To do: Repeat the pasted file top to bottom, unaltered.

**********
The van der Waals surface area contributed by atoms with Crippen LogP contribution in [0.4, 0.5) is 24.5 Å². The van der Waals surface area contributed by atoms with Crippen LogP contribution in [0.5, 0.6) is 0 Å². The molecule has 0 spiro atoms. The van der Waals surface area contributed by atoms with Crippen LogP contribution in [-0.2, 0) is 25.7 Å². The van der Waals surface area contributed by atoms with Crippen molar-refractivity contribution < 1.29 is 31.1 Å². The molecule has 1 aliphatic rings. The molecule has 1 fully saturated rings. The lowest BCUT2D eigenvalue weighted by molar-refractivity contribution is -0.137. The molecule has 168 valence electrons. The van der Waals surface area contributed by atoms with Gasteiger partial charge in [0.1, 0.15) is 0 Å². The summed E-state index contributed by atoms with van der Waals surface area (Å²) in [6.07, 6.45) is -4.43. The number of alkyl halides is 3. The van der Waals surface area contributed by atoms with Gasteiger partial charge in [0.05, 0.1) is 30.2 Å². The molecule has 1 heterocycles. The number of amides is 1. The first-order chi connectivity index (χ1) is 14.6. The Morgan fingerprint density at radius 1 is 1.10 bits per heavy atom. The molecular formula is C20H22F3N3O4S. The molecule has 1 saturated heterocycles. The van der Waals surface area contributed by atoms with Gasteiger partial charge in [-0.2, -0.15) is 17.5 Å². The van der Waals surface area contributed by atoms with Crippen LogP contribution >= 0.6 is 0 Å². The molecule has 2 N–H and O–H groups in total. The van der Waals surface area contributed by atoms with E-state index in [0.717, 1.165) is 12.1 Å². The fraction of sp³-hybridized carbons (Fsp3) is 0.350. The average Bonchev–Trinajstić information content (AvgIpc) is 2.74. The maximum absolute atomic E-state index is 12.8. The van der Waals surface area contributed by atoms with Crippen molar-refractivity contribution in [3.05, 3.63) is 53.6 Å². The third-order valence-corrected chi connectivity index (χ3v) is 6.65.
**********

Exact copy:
The van der Waals surface area contributed by atoms with Crippen LogP contribution in [0.4, 0.5) is 24.5 Å². The van der Waals surface area contributed by atoms with Crippen LogP contribution in [0.5, 0.6) is 0 Å². The molecule has 0 spiro atoms. The van der Waals surface area contributed by atoms with Crippen LogP contribution in [-0.2, 0) is 25.7 Å². The van der Waals surface area contributed by atoms with Crippen molar-refractivity contribution < 1.29 is 31.1 Å². The molecule has 1 aliphatic rings. The molecule has 1 fully saturated rings. The lowest BCUT2D eigenvalue weighted by molar-refractivity contribution is -0.137. The molecule has 168 valence electrons. The van der Waals surface area contributed by atoms with Gasteiger partial charge in [0.1, 0.15) is 0 Å². The summed E-state index contributed by atoms with van der Waals surface area (Å²) in [6.07, 6.45) is -4.43. The number of alkyl halides is 3. The van der Waals surface area contributed by atoms with Gasteiger partial charge in [0.05, 0.1) is 30.2 Å². The molecule has 1 heterocycles. The number of amides is 1. The first-order chi connectivity index (χ1) is 14.6. The Morgan fingerprint density at radius 1 is 1.10 bits per heavy atom. The molecular formula is C20H22F3N3O4S. The molecule has 1 saturated heterocycles. The van der Waals surface area contributed by atoms with Gasteiger partial charge in [-0.2, -0.15) is 17.5 Å². The van der Waals surface area contributed by atoms with Crippen LogP contribution >= 0.6 is 0 Å². The molecule has 2 N–H and O–H groups in total. The van der Waals surface area contributed by atoms with E-state index in [0.717, 1.165) is 12.1 Å². The fraction of sp³-hybridized carbons (Fsp3) is 0.350. The average Bonchev–Trinajstić information content (AvgIpc) is 2.74. The maximum absolute atomic E-state index is 12.8. The van der Waals surface area contributed by atoms with Crippen molar-refractivity contribution in [3.05, 3.63) is 53.6 Å². The third-order valence-corrected chi connectivity index (χ3v) is 6.65.